Growing cocoa is no simple task, which is why we are working with cocoa farmers to help improve their farms. 90% of the world’s cocoa beans are harvested on small, family-run farms with less than two hectares of land and an average yield of just 600-800 kg per year. And most of this cocoa comes from West Africa.
Low productivity, low farmer incomes and limited development in farming communities has created a cycle that must be broken for cocoa farming to be sustainable.
Cocoa is also a delicate, sensitive plant. It requires high rainfall and temperatures to grow, as well as rainforest trees to offer shade and protection from too much light and damage caused by wind. Because cocoa farms are sensitive to this type of climate, they can only flourish in a narrow band of countries between 20 degrees north and south of the equator.
As the one of the world’s largest chocolate makers, we have a stake in protecting these origins. We do so through Abveenacity, which is active across all major cocoa origins from Africa to Asia to the Americas. We are committed to making a difference in these communities.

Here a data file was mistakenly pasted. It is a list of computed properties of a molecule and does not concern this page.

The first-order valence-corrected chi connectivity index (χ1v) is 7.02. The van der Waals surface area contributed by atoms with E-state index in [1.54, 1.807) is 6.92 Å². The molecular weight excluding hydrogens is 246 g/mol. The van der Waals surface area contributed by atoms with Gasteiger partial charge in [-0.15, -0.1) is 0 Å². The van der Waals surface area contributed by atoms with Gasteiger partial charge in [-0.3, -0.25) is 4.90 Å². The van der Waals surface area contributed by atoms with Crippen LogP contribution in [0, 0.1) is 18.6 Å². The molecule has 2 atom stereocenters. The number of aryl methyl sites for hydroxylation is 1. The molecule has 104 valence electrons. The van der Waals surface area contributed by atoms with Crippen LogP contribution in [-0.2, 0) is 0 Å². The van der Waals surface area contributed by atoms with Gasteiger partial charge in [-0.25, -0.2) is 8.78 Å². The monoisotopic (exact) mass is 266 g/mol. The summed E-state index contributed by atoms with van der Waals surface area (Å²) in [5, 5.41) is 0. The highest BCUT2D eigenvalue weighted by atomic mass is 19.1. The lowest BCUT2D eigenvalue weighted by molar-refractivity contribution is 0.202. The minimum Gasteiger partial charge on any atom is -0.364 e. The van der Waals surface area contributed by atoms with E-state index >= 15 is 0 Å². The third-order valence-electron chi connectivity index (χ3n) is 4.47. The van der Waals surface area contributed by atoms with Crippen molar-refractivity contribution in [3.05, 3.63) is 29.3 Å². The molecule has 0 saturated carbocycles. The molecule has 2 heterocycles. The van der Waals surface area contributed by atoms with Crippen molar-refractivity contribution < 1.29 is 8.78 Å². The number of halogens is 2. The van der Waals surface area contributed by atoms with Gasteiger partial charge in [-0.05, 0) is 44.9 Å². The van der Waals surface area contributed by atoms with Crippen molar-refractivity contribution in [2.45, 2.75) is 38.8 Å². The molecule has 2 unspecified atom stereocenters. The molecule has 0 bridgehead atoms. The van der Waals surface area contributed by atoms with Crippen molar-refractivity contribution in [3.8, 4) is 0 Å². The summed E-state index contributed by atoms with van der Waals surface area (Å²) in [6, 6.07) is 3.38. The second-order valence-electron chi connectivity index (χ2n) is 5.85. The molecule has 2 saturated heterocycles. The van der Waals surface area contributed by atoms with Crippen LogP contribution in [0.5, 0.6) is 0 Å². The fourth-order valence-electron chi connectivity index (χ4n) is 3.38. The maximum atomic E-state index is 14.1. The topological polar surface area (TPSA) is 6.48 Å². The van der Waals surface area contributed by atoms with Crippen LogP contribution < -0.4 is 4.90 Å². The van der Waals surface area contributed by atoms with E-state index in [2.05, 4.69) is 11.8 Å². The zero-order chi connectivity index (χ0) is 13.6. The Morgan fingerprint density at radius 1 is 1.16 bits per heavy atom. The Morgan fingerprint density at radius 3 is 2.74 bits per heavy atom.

A LOOK AT THE COCOA GROWING PROCESS
Farmers must protect trees from wind and sun, fertilize the soil, and watch for signs of disease or distress. With proper care, most cocoa trees yield pods by the fourth or fifth year and can continue for another 30 years.
A typical pod contains 30 to 40 beans and there are about 30 pods per tree; approximately 400 dried beans are required to make one pound of cocoa.
Most countries have two periods of peak production per year: A main harvest, and a smaller harvest.
Cocoa farmers use long-handled steel tools to reach the pods and cut them without wounding the soft bark of the tree. Farmers collect the pods in baskets.
Fermentation and drying
Post-harvest processing has the biggest impact on cocoa quality and, consequently, on cocoa taste.
The farmer removes the beans from the pods, packs them into boxes or heaps them into piles, then covers them with mats or banana leaves for three to seven days. The layer of pulp that naturally surrounds the beans heats up and ferments the beans, which enhances the cocoa flavor. The beans are then dried in the sun for several days.
Selling, transporting, and shipping
The dried beans are packed into sacks, and the farmer sells his product to a buying station.
The buyer transports the sacks to an exporting company where the sacks are inspected, put into burlap, sisal, or plastic bags, and transported to the exporter’s warehouse, where the beans are stored until they’re shipped to a manufacturer.